EARLY APPALACHIAN MARRIAGE CUSTOMS: MOST RELATIONSHIPS PREARRANGED BY FAMILY MEMBERS.
By Dallas Bogan
Reprinted with Permission from Dallas Bogan. This article was published in the LaFollette Press.
When discussing the mountain folk and their courtships, one has to go back to the beginning. In the past, courtships and marriage in Appalachia were quite different than today.
In olden times in Appalachia, the woman's role was to take care of the home, raise the children, and provide for her husband. During this time, the man was undoubtedly the head of the household, with the wife doing exactly as she was told to do.
Appalachian people were mostly bonded together within their own families. More often than not, an entire family would dwell on the same piece of property, usually in a hollow. Everyone knew their own kin, and if a child were born to a young couple that was closely related, that child would probably be mentally handicapped.
Family members prearranged just about all relationships. When a young girl became of age, or when she was old enough to bear children, her father sought out a young male to be her spouse. If the father did not approve of the young man, the daughter was not allowed to see him.
Courtships were generally short-lived. The term of two or three weeks was deemed sufficient for this custom, with the marriage then being consummated. Girls were thirteen to fifteen, on the average, when they married, and the grooms were from fifteen to eighteen.
Most weddings took place in the home of the bride, since church weddings were quite rare. Many times the young couple and their families would make a trip to the county courthouse and the County Judge would perform the ceremony. Very possibly the term 'goin courtin' originated from this practice. Money certainly being absent, there was no honeymoon. Frequently, the couple would reside at the bride's home the first night, and sometimes reside in the home for six months to a year. The length of this stay would generally be a term long enough for the groom to save enough money to build a house.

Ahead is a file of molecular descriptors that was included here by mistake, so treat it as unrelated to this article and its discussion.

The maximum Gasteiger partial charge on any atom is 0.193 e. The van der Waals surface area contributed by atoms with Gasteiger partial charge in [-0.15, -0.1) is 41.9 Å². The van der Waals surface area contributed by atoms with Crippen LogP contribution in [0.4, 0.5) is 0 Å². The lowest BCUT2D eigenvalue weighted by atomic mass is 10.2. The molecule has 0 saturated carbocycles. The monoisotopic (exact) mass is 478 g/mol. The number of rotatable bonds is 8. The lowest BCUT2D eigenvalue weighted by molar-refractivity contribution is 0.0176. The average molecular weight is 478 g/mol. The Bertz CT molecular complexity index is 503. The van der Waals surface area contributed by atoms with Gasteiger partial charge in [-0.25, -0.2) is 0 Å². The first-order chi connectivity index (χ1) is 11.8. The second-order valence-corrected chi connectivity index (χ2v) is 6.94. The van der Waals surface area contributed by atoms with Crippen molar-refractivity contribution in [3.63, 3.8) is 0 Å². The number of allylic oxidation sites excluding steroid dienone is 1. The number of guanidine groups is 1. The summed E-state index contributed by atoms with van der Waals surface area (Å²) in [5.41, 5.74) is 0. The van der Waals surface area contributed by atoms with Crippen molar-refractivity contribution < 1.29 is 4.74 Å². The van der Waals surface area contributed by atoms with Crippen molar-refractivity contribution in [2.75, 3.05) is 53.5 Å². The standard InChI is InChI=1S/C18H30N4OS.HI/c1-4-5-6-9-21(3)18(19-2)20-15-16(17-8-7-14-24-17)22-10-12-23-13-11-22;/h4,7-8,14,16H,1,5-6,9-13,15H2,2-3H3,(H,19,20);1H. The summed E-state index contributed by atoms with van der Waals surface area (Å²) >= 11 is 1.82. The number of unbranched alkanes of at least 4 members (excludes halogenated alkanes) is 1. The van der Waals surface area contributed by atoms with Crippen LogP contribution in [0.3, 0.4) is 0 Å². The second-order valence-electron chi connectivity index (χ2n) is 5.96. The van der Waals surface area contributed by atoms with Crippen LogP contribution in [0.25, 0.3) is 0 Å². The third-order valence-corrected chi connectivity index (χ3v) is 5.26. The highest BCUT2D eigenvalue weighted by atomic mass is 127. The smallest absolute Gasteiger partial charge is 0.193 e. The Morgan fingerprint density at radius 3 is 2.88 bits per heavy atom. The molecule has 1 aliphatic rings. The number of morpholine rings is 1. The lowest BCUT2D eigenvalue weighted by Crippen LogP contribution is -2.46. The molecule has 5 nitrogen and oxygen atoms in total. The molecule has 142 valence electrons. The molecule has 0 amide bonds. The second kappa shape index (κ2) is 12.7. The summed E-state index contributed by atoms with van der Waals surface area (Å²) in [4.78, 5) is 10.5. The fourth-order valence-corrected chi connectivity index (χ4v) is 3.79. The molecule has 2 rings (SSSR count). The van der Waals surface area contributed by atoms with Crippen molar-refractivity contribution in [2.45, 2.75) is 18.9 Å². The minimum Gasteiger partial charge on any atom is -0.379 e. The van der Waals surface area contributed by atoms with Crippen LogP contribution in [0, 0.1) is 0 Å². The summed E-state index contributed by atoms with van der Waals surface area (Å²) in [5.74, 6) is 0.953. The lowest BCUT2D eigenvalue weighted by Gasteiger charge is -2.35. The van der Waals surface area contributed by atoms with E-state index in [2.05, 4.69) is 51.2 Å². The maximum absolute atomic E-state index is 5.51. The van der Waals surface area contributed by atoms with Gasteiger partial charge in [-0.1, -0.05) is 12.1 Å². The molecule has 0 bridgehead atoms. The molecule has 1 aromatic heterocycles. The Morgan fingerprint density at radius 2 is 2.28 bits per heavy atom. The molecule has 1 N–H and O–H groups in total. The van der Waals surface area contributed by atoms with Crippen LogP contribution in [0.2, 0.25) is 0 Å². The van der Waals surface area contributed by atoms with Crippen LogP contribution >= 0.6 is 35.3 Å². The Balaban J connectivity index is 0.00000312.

If a young, unmarried girl were to become pregnant, the father would make the father of the child marry his daughter, sometimes at gunpoint. It seems evident that the term 'shotgun wedding' originated with this practice.
The man's job was to earn money, generally working in the logging business or in a coal mine. As was mentioned earlier, the woman's job was to provide for the man. She was the supervisor of the cooking, cleaning, feeding the livestock, and raising the children.
It was deemed inappropriate for the wives to be seen while the men were eating. They would prepare the food, set the table and return to the kitchen while the men absorbed the fine meal. The women would eat their meals in the kitchen.
Women were seldom seen out in public and, if they were, they always stayed beside or behind their husbands. It was commonplace to see a man walking down the road with his wife walking behind him.
Most couples attended church in those days. If so, the woman was required to wear a veil over her face, or at least, one that would cover her eyes. It was regarded as wrong to look at another man's wife in the eyes, and if a married woman would look at another man in the eyes, it was considered flirting.
It was customary to find most wives pregnant, they having a baby a year. Men considered a pregnant woman undesirable. This belief was that the husband would make certain his wife would stay true to him. Many Appalachian women became so fatigued from having babies that they would die at an early age. It wasn't rare for a man to have had three or four wives and thirty or forty children.
The preceding is an account of the past. Without the present day ladies, man's life would be just a mere existence. A grand salute to the ladies of the world.
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